The CTLA4 gene is 7195 bp, located on chromosome 2q33 and has been known to have three polymorphic sites: a microsatellite (AT)n marker at position 642 of the 3′-untranslated region of exon 4;15 single nuceotide polymorphisms at position 49 of exon 1 (A/G);16 and in promoter region −318 (C/T).17 There has been much evidence that CTLA4 gene polymorphism resulted in immunologic abnormalities and was associated with certain autoimmune diseases.18–22 Although the A/G dimorphism at exon 1 position +49 results in an amino acid substitution (Thr/Ala) in the leader peptide of the expressed protein, the exact functional significance is not yet clearly understood.
With this in mind, we investigated if there was an association between the polymorphism of CTLA4 exon 1 (+49) and bipolar disorder, which is known to have immune alteration.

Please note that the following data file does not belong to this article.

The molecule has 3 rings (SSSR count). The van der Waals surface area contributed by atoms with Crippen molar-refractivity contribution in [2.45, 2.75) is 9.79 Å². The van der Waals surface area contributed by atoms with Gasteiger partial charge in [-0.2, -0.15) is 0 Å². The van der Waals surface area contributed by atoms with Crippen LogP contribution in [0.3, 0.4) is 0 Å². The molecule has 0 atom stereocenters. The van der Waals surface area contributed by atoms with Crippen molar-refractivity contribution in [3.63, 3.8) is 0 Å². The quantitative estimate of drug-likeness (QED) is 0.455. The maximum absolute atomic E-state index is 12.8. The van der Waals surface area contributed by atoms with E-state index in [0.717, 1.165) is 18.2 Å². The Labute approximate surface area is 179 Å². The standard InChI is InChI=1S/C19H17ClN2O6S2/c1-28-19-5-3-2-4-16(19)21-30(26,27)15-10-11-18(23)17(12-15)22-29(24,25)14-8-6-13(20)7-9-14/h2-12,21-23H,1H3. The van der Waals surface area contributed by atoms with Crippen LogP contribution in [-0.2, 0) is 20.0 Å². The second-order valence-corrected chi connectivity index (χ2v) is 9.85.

A total of 90 bipolar patients (43 men and 47 women) aged 16–65 years (mean age, 34.9 ± 11.0 years) were recruited on an outpatient and inpatient basis at St Mary's Hospital and Uijongbu St Mary's Hospital, College of Medicine, Catholic University of Korea. Diagnosis was carried out by consensus of two board-certified psychiatrists (WMB; CUP) according to Diagnostic and Statistical Manual of Mental Disorders (4th edn; DSM-IV),23 and based on individual interviews, clinical observation, medical records and family information. One hundred and forty-nine healthy native Koreans (68 male and 81 female) aged 18–63 years (mean age, 33.5 ± 11.0 ) from the Catholic Hemopoietic Stem Cell Information Bank were recruited as the controls. We assessed the controls with careful interviews to determine the presence of any psychiatric problems in the present or in the past history prior to sampling.